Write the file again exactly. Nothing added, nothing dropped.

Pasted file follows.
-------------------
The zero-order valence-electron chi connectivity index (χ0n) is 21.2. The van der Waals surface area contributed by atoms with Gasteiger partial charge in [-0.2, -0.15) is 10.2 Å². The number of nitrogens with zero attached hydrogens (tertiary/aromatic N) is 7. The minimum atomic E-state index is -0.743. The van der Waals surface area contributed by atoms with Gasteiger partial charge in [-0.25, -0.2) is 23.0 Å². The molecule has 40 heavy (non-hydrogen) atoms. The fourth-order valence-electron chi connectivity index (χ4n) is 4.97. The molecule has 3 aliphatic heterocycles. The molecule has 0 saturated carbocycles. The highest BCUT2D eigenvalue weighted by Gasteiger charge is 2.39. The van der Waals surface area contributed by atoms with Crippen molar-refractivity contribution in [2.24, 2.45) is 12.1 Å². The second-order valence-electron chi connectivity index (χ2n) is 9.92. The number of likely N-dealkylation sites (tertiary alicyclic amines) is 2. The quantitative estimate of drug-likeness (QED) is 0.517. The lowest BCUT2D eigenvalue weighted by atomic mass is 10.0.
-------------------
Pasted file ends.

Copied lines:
The zero-order valence-electron chi connectivity index (χ0n) is 21.2. The van der Waals surface area contributed by atoms with Gasteiger partial charge in [-0.2, -0.15) is 10.2 Å². The number of nitrogens with zero attached hydrogens (tertiary/aromatic N) is 7. The minimum atomic E-state index is -0.743. The van der Waals surface area contributed by atoms with Gasteiger partial charge in [-0.25, -0.2) is 23.0 Å². The molecule has 40 heavy (non-hydrogen) atoms. The fourth-order valence-electron chi connectivity index (χ4n) is 4.97. The molecule has 3 aliphatic heterocycles. The molecule has 0 saturated carbocycles. The highest BCUT2D eigenvalue weighted by Gasteiger charge is 2.39. The van der Waals surface area contributed by atoms with Crippen molar-refractivity contribution in [2.24, 2.45) is 12.1 Å². The second-order valence-electron chi connectivity index (χ2n) is 9.92. The number of likely N-dealkylation sites (tertiary alicyclic amines) is 2. The quantitative estimate of drug-likeness (QED) is 0.517. The lowest BCUT2D eigenvalue weighted by atomic mass is 10.0.